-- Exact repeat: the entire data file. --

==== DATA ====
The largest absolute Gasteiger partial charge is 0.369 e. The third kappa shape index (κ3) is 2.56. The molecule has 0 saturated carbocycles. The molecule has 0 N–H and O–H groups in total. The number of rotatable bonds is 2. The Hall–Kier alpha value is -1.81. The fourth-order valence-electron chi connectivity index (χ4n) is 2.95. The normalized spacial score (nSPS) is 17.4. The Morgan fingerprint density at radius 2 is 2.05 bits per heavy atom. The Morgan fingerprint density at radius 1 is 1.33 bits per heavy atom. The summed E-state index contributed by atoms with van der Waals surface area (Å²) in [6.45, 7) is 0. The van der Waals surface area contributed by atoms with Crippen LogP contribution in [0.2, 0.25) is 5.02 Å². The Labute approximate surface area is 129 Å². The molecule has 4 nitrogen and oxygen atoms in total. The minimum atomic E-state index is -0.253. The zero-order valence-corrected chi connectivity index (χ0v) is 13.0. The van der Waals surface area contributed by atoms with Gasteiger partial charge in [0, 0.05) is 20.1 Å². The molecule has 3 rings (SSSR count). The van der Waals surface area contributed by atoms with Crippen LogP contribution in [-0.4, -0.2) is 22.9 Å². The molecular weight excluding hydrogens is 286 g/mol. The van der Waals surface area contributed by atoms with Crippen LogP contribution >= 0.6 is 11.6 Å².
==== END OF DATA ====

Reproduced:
The largest absolute Gasteiger partial charge is 0.369 e. The third kappa shape index (κ3) is 2.56. The molecule has 0 saturated carbocycles. The molecule has 0 N–H and O–H groups in total. The number of rotatable bonds is 2. The Hall–Kier alpha value is -1.81. The fourth-order valence-electron chi connectivity index (χ4n) is 2.95. The normalized spacial score (nSPS) is 17.4. The Morgan fingerprint density at radius 2 is 2.05 bits per heavy atom. The Morgan fingerprint density at radius 1 is 1.33 bits per heavy atom. The summed E-state index contributed by atoms with van der Waals surface area (Å²) in [6.45, 7) is 0. The van der Waals surface area contributed by atoms with Crippen LogP contribution in [0.2, 0.25) is 5.02 Å². The Labute approximate surface area is 129 Å². The molecule has 4 nitrogen and oxygen atoms in total. The minimum atomic E-state index is -0.253. The zero-order valence-corrected chi connectivity index (χ0v) is 13.0. The van der Waals surface area contributed by atoms with Gasteiger partial charge in [0, 0.05) is 20.1 Å². The molecule has 3 rings (SSSR count). The van der Waals surface area contributed by atoms with Crippen LogP contribution in [-0.4, -0.2) is 22.9 Å². The molecular weight excluding hydrogens is 286 g/mol. The van der Waals surface area contributed by atoms with Crippen LogP contribution >= 0.6 is 11.6 Å².